A pediatric migraine diagnosis starts with a thorough patient history. I start by having the child or adolescent characterize their headache. What is its location, what does it feel like, how long does it last, and is there associated light or noise sensitivity or nausea? For the young children, this is ascertained by asking if they want to be in a dark or quiet room, or if they complain of stomach upset. I also find out about the onset and temporal course of the headache: When did the headaches start, have they become more frequent over time, and has there been a progression in the intensity of the headaches?
It is also quite important to identify headache triggers. I always ask about sleep schedule, eating habits, and fluid intake, as well as potential stress triggers, as these frequently impact on headaches.
It is appropriate to manage children in the primary care setting when they respond to fairly benign, over-the-counter medications, such as ibuprofen or acetaminophen, or triptan medications in the older kids. Refer to a specialist when your patient is not responding to these types of medications, when the headaches are becoming more frequent or severe, or if you have concerns about your patient’s neurologic status.
Also check family history because migraine is strongly genetically based. A family history of migraine headaches coupled with a typical headache character and normal neurologic exam can support your diagnostic suspicion.
In addition to taking a good history, it is critical to perform a detailed neurological examination to exclude any abnormalities that might suggest a more serious underlying cause for the headaches. It is especially important to look at their optic disks to rule out any evidence of increased intracranial pressure or papilledema. If you are unable to perform this type of exam, it is best to refer your patient to an ophthalmologist for a complete ophthalmologic exam. Any focal neurologic abnormalities should prompt a neuroimaging evaluation such as an MRI.
Evaluate for other headache types. Ask about stress triggers. Kids get stress- or tension-type headaches just like adults. When I see children who report frequent headaches that occur predominantly at school and infrequently on weekends, I’m more suspicious of a stress trigger. If headaches occur shortly before mealtimes, they could be caused by transient hypoglycemia and may be prevented by adding a snack or changing the child’s eating schedule.
Another scenario is headaches that occur after football or soccer practice or other vigorous activities. Here, I consider fatigue, dehydration, or perhaps excessive sun exposure as potential triggers. Ask about fluid intake – particularly how much water, not soft drinks, the child drinks. Sodas do not help with dehydration and are frequently loaded with caffeine. Educate them about hydration and how drinking enough fluids can make a huge difference in their headache frequency and severity.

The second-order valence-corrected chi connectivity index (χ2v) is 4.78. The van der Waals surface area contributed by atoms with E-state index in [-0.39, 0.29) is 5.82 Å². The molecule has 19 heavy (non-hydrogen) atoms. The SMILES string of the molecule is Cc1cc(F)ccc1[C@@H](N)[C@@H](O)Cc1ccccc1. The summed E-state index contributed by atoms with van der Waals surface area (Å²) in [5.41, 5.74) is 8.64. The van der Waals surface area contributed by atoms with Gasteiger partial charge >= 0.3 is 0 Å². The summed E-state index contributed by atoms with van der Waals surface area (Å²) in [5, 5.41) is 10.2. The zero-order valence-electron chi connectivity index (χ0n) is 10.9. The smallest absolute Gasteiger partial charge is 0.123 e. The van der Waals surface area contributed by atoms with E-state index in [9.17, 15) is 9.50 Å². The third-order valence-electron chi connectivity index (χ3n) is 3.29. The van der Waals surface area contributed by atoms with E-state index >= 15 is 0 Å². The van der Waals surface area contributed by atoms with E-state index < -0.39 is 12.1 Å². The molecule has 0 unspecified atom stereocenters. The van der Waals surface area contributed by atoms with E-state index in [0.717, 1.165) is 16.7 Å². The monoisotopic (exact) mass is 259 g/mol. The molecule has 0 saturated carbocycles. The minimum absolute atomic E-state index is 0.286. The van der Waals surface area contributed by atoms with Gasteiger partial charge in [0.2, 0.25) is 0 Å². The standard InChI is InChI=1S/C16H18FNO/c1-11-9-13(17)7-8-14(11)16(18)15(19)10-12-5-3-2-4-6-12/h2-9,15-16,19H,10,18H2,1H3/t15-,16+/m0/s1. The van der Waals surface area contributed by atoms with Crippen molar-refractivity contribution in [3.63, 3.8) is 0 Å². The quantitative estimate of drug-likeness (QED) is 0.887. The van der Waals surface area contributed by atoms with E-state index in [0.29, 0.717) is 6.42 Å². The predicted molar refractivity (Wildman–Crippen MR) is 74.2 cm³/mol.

Headaches that occur infrequently or that do not disrupt the child’s typical activities are less worrisome. For example, I am much less concerned when a child or adolescent reports headaches, but they still go outside to play, or go about their regular routine, and stay engaged in family activities.
A headache calendar filled out by the patient, preferably over weeks or months, is very helpful to your headache specialist. This helps us to better characterize the frequency and severity of episodes, what time of day they occur, and any potential precipitating triggers.
I become concerned when headaches get progressively more severe over time, or become more frequent over a short period. Headaches that awaken kids in the middle of the night, or those associated with nausea and vomiting on awakening, may point to a more serious condition, such as a tumor or other expanding mass inside the head causing increased intracranial pressure.
Probably the most over-ordered tests in the children I see with headaches are neuroimaging studies. The majority of young kids with headaches do not require an expensive MRI scan. Most require only a good history and neurologic exam for appropriate diagnosis.
However, a CT or MRI scan is indicated if you suspect a more serious etiology and/or the patient is younger. For example, I am much more likely to get an imaging study when a 3- or 4-year-old child complains of frequent or severe headaches. Historical information will be more limited in the preschoolers because they frequently can’t tell you as much about their headaches, and your examination might be less reliable as well – as the younger kids may be less cooperative and more difficult to examine. I also perform blood tests on some headache patients, looking for infectious, inflammatory, or metabolic derangements as a cause for headaches, but those are infrequently helpful.